EDDIE: What is life without hope? Hope is what gets us up in the mornings, hope is what powers us through day after day of deadening drudgery, and hope is what has us tuning in to each and every new Australian comedy as it turns up. Oh wait, did I say "hope"? I meant to say "stupidity". Who wrote this stuff?
Wog Boy 2 is a romantic comedy with Nick Giannopoulous as its star. Just let that sink in for a moment: this is a film where the audience is expected to care about the romantic fate of a character played by one N. Giannopoulous. This is roughly on par with a boxing film where the heavyweight champion has to face off against a feisty up-and-comer played by an overstuffed loungechair. It's perfectly possible that the loungechair might win; it's just not a fight many people want to see.
Fifteen years ago I Rock would have been one of the ABC's no-profile afternoon soaps for teens. Fifteen years from now, it'll probably be hailed as a cult classic - if civilisation collapses and everyone's cult is worshipping a Supre shopping bag stuck in a tree.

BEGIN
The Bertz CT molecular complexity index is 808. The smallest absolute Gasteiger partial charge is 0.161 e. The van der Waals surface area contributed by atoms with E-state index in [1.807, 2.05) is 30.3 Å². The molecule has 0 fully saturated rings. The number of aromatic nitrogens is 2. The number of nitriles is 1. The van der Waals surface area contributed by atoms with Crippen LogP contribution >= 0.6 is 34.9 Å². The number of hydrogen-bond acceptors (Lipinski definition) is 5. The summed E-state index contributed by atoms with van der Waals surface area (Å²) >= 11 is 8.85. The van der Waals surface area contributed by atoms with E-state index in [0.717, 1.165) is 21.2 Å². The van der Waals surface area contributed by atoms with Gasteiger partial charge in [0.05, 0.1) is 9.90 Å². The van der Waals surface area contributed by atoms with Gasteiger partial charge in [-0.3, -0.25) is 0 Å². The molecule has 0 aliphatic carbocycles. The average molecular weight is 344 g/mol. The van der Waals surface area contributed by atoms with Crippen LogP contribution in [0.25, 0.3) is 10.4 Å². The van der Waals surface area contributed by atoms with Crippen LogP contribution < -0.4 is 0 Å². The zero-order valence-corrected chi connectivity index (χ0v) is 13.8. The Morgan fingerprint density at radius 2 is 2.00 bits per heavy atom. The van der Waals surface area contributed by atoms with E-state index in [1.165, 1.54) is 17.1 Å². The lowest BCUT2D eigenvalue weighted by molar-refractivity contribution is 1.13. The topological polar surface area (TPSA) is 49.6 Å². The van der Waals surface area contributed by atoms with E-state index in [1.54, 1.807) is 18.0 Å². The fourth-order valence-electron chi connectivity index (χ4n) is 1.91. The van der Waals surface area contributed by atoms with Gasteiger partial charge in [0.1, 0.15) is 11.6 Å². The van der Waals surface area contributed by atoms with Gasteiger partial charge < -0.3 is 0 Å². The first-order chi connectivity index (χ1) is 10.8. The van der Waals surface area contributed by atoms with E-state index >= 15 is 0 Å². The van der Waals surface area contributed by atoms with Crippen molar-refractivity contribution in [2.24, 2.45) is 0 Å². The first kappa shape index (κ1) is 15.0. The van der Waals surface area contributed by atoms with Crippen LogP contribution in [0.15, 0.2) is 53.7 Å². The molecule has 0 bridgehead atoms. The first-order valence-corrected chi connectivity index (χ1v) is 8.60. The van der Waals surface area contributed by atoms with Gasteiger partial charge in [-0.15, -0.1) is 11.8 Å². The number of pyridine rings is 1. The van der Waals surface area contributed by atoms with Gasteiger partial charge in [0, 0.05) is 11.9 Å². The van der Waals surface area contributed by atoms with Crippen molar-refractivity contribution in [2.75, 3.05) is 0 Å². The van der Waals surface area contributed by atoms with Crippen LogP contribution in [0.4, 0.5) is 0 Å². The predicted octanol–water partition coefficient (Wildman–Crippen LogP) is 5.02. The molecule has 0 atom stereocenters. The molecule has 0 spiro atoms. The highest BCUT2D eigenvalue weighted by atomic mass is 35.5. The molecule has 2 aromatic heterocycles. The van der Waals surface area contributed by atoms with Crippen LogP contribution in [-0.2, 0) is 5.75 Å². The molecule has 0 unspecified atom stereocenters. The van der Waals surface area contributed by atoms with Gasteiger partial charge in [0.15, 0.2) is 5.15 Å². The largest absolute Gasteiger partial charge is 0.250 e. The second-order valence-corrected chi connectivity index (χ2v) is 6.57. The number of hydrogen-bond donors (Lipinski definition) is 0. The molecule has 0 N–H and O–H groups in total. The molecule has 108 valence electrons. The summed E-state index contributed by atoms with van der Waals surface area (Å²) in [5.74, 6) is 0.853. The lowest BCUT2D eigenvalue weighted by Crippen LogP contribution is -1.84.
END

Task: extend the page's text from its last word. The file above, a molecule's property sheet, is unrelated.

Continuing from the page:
The White Room was a format that had been kicking around the corridors at Seven for a number of years before it finally made it to air. What can we say? Obviously it hadn't been kicked hard enough.
You know, Eddie, it's innovation like that from new comedians that drives this industry...
EDDIE: Yeah, over a cliff...
BERT: And here in the GTV-9 archives we've got a marvellous piece of footage of a young Daryl Somers appearing on Graham Kennedy's show in the early '70s. Watch carefully and you'll hear Graham say that if he ever retires he'd love Daryl to take over from him.
EDDIE: More like "bend over for him!". Hey? Hey? Because Gra-Gra was gay! Ahh, you wouldn't know good comedy if it put on a dress in front of you. And was a man.
BERT: And on that classy note, let's move on.